We know that many in the media reform community believe that they will be able to convince policymakers to create a more democratic electronic media system. But a more pragmatic approach is also required, one based on proactively responding to the array of mergers, acquisitions and venture investment shaping our new media reality. In another words, developing our own new media realities within the framework which has been largely set by all that investment and the development of the basic business model (primarily online advertising). We have always been struck by this analysis from the preeminent historian of U.S. broadcasting, the late Erik Barnouw. In “The Golden Web” (vol. 2 of his three volume history of broadcasting), Barnouw wrote that:
The Communications Act of 1934, re-enacting a 1927 law with only minor changes, was based on a premise that had been obsolete in 1927 and by 1934 was totally invalid: that American broadcasting was a local responsibility exercised by individual station licensees.
The myth held attractions. It dovetailed with the cherished idea of local autonomy in such matters as education. But while the law went on pretending that the autonomy existed in broadcasting, control had been ceded to othersâ€”executives at networks, advertising agencies, and sponsors, many of whom had no idea what was in a station license and did not think they had any reason to care.â€
In other words, market forces had already shaped broadcasting’s future–even before the ink was dry on the 1934 Act. Something to reflect upon as we engage in work to craft a democratic digital medium.
The late preeminent communications scholar George Gerbner often explained that society needed to be concerned about who had the power to tell its stories. To set the values and the identity of the culture. Gerbner was especially concerned about television. Today, he would be focused on the emerging digital medium. That’s why we were struck by Google CEO Eric Schmidt’s address yesterday to the American Association of Advertising Agencies (AAAA) conference. According to a story in today’s New York Times [sub required] Schmidt explained that:
digital media will â€œcreate new opportunities for advertisers and new opportunities for information.â€ He added, â€œThe scale of this is underappreciated.â€ The opportunities will come in the form of â€œdeveloping new forms of storytelling”…
AAAA, of course, represents the leading global ad agencies. The stories they will tell for their clients will overflow our mobile devices, web browsers, and digital televisions. Content, communications, and commerce are fully intertwined in the new medium, it’s true. But advertisers–including Google–need to more than tread carefully here. These stories will have a tremendous influence on society–and social responsibility is required. But we will also need new governmental rules which address the `product placement is the news and entertainment we receive’ conundrum.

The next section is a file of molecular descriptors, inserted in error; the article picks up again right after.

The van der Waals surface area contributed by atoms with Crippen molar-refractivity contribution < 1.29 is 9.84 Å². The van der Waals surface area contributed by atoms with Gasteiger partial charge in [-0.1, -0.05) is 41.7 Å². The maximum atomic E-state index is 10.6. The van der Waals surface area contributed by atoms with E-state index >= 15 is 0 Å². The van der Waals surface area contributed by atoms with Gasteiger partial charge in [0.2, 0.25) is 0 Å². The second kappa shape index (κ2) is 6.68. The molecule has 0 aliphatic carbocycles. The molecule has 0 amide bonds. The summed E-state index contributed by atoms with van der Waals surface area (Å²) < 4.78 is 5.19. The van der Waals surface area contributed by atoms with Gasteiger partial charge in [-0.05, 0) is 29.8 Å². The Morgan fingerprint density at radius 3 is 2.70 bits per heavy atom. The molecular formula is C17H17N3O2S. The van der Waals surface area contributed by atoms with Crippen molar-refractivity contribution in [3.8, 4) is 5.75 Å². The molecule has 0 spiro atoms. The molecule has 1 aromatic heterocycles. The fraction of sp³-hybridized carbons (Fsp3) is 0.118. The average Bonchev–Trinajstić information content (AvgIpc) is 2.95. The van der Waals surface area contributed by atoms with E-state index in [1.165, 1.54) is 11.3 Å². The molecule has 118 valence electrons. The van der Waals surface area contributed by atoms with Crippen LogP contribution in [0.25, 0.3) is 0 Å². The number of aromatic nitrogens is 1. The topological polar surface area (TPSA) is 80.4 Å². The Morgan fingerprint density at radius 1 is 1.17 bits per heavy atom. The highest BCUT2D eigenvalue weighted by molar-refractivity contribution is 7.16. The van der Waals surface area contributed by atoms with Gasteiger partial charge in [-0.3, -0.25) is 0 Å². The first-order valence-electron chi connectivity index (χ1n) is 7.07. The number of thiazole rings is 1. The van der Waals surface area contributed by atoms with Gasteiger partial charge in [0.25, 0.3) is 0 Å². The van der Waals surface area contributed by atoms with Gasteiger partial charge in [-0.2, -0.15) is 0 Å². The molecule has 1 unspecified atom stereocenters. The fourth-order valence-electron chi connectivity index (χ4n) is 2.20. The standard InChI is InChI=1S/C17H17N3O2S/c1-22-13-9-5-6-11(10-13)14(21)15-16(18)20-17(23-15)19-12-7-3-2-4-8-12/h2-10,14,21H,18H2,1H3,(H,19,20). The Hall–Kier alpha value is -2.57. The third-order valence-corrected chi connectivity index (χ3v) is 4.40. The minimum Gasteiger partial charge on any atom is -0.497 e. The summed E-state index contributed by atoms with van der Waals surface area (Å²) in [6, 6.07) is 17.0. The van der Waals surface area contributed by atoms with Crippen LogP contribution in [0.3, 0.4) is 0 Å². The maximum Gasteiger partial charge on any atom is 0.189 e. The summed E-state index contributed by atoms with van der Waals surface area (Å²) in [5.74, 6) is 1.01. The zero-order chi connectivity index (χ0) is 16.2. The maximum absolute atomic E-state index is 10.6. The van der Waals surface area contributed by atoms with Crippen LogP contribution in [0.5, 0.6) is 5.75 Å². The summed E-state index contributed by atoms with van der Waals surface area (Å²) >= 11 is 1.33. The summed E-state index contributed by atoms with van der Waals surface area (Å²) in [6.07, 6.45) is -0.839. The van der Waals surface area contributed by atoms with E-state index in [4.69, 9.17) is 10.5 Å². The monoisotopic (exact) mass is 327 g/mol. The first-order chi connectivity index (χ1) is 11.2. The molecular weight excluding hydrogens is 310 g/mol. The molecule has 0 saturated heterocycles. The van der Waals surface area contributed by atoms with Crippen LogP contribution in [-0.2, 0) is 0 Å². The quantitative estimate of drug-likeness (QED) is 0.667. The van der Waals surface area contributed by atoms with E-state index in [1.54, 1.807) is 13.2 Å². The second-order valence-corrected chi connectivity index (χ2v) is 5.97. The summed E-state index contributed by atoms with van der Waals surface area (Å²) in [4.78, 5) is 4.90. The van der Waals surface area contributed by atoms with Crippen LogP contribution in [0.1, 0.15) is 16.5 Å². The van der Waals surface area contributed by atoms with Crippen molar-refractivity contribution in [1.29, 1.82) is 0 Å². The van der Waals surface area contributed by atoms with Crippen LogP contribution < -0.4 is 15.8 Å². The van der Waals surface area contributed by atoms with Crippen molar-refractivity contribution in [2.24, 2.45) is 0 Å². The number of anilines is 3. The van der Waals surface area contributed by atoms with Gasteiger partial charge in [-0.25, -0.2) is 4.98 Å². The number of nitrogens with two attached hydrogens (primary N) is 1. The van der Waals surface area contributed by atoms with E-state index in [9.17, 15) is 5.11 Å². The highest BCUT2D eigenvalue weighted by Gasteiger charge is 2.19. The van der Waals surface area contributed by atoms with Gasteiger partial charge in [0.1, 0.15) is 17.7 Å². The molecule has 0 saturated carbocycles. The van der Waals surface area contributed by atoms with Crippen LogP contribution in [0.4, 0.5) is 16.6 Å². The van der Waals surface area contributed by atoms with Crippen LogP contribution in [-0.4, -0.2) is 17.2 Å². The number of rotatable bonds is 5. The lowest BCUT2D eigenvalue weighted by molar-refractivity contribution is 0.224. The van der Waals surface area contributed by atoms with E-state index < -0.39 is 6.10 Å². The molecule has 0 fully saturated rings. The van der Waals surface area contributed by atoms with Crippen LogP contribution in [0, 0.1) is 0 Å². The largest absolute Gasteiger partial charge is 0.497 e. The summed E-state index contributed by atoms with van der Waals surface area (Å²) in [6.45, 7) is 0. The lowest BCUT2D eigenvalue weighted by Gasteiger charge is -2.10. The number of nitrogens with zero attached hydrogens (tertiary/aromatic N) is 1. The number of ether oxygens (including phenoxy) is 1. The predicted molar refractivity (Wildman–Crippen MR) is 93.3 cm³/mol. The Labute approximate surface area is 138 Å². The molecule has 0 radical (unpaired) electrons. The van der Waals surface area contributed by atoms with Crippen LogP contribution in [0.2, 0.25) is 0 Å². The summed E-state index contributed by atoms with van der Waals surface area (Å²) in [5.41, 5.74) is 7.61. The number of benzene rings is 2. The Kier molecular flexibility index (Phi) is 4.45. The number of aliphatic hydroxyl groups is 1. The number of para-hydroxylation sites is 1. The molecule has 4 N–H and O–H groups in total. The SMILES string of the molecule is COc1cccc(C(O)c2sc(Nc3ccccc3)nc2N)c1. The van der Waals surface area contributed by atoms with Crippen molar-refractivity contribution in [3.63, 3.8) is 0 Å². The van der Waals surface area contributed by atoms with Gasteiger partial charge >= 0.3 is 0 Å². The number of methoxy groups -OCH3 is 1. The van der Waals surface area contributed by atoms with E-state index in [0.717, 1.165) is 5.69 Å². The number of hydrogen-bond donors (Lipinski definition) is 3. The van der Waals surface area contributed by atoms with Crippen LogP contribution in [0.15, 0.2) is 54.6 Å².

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Last November, my CDD and USPIRG filed an amended complaint with the FTC asking it to crack down on behavioral targeting, including its role in the subprime mortgage lending crisis. We are glad Senator Dorgan and others raised concerns that the FTC is failing to do its job in this critical area. Online mortgage lending–and related financial matters–requires serious consumer safeguards. Online marketers–including search engines and social networks–have looked the other way while a great tragedy has befallen so many in the country. We are urging Senator Dorgan to examine the CDD/PIRG complaint, and help get the FTC and other regulators on the case.
It’s always useful to examine the employment listings. Here’s one from Collective Media, which claims it offers “Targeting like no other. Our comprehensive targeting capabilities are unrivaled in the industry. Not only do we have the premiere technology for content, contextual and behavioral segmentation, we have the expertise to make the most of it…By leveraging partner Personifi’s context targeting and powerful taxonomy, Collective is able to offer advanced audience behavior targeting…
- Collective tracks frequency and recency of past visits to assign a behavior segment to a user.
- Collective then targets these users across our network of publishers to extend reach to any audience segment.
- Understanding people’s interests and actions allow us to reach them at just the right time, place and with the most appropriate message.”
So in case you want to apply for Ad Operations Client Manager, you will need to appreciate that Collective’s “Ad Network Management Platform (AMP) is the revolutionary platform…to manage the thousands of sites and billions of ad impressions that run through its network each month…reaching more than 140 million unique users monthly.”